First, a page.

Unhappy Anniversary

November 7, 2017 marked the 100 year anniversary of one of the most tragic events in human history: the Russian Revolution that brought the totalitarian Bolsheviks (communists), led by Vladimir Lenin, to power, creating the Union of Soviet Socialist Republics (USSR or Soviet Union).

The Soviet Union was supposed to create a worker’s paradise by replacing the market with government central planning. However, since central planners cannot know the true value of goods and services— as those can only be established in a free-market— central planners would be unable to calculate prices. Therefore central planning would result in widespread poverty and shortages.

The great Ludwig Von Mises realized this and predicted the failure of the Soviet Union. Read his classic article on it here.

The dysfunctional Soviet economy can best be described by a quote attributed to a factory worker: “We pretend to work, they pretend to pay us.”

The Soviet Union combined economic misery with a ruthless police state. Citizens lived in fear of the knock on the door from  the “secret police” known as the KGB. Criticisms of the government could result in exile to the Gulag, where prisoners were worked to death in the freezing cold. The Soviets also pioneered the use of psychiatry as a tool of political oppression, labeling dissent from the system as a sign of mental illness— after all only someone with mental problems would criticize the worker's paradise.

While the average citizens lived in poverty, the leaders of the ruling Communist party lived in luxury. The sight of their black limousines roaring through the streets of Moscow served as a constant reminder of the caste system that lay behind the rhetoric of equality. Murray Rothbard once told me that Yuri Maltsev, an Austrian-Libertarian scholar and former advisor to the last Soviet leader Mikhail Gorbachev, told him that communist party leaders only became interested in reforms when they became unable to get sausages.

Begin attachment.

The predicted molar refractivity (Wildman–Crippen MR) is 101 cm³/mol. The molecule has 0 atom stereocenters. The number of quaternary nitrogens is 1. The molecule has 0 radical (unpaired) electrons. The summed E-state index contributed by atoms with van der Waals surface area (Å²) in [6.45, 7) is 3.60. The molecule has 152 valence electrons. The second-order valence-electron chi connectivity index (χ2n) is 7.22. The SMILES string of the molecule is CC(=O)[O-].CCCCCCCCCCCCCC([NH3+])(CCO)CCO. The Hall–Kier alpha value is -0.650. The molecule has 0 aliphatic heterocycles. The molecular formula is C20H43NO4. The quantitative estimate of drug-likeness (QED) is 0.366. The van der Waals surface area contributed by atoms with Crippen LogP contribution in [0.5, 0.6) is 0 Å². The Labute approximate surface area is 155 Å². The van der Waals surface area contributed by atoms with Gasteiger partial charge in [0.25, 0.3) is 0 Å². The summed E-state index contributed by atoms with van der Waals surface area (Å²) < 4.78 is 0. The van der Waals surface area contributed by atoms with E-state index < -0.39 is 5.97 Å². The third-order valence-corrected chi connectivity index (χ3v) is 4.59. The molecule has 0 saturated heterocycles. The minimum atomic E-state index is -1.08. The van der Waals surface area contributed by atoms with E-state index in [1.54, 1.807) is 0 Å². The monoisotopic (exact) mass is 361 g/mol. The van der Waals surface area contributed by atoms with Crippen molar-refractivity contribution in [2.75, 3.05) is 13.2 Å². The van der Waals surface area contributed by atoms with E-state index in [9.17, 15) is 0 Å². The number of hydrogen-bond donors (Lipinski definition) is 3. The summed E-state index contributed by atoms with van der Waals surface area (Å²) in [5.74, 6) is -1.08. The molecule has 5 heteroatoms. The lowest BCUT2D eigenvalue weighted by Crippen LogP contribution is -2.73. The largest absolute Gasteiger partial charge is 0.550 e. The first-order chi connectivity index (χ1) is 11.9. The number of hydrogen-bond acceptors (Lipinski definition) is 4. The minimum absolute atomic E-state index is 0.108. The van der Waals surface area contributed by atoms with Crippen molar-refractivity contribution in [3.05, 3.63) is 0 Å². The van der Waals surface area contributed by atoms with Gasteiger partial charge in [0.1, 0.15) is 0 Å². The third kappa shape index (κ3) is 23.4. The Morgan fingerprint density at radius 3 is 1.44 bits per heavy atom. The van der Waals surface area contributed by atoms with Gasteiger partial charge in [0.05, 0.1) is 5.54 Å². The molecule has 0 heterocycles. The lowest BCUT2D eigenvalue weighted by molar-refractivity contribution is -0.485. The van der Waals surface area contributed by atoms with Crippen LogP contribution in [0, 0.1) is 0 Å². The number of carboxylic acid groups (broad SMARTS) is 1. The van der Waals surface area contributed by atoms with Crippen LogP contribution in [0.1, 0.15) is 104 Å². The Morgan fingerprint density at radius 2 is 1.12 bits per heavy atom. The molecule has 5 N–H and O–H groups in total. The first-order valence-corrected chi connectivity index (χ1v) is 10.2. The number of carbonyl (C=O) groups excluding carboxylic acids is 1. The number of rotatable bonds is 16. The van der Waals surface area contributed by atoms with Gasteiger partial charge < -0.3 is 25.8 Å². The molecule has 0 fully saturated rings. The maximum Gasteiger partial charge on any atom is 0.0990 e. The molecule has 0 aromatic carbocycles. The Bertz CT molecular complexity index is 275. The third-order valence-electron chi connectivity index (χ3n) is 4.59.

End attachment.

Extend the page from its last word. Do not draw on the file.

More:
But party bosses could not escape the police state. The Soviet ruling class feuded among themselves and losers would suffer mysterious (or not so mysterious) deaths. Party leaders who fell from power were written out of history texts and it was a crime to even write their names. The Soviets even photoshopped pictures to remove former leaders who fell from power. When I visited the Soviet Union as a student in 1986, my group toured many World War Two memorials and museums, yet I only saw one image of Joseph Stalin — a small flag located in the back of a small museum in the Ukraine. To get a sense of that, imagine touring a museum devoted to the horrors of the Iraqi war and seeing no pictures, or hearing any mentions of, George W. Bush.

The communist's triumph in Russia was blowback from World War One and America’s foolish intervention in that conflict. Ironically, following the Second World War, stopping the spread of messianic communism provided the justification for America’s final transformation from a limited constitutional republic into a global “superpower” intent on spreading democracy via bullets, bribes, and bombs.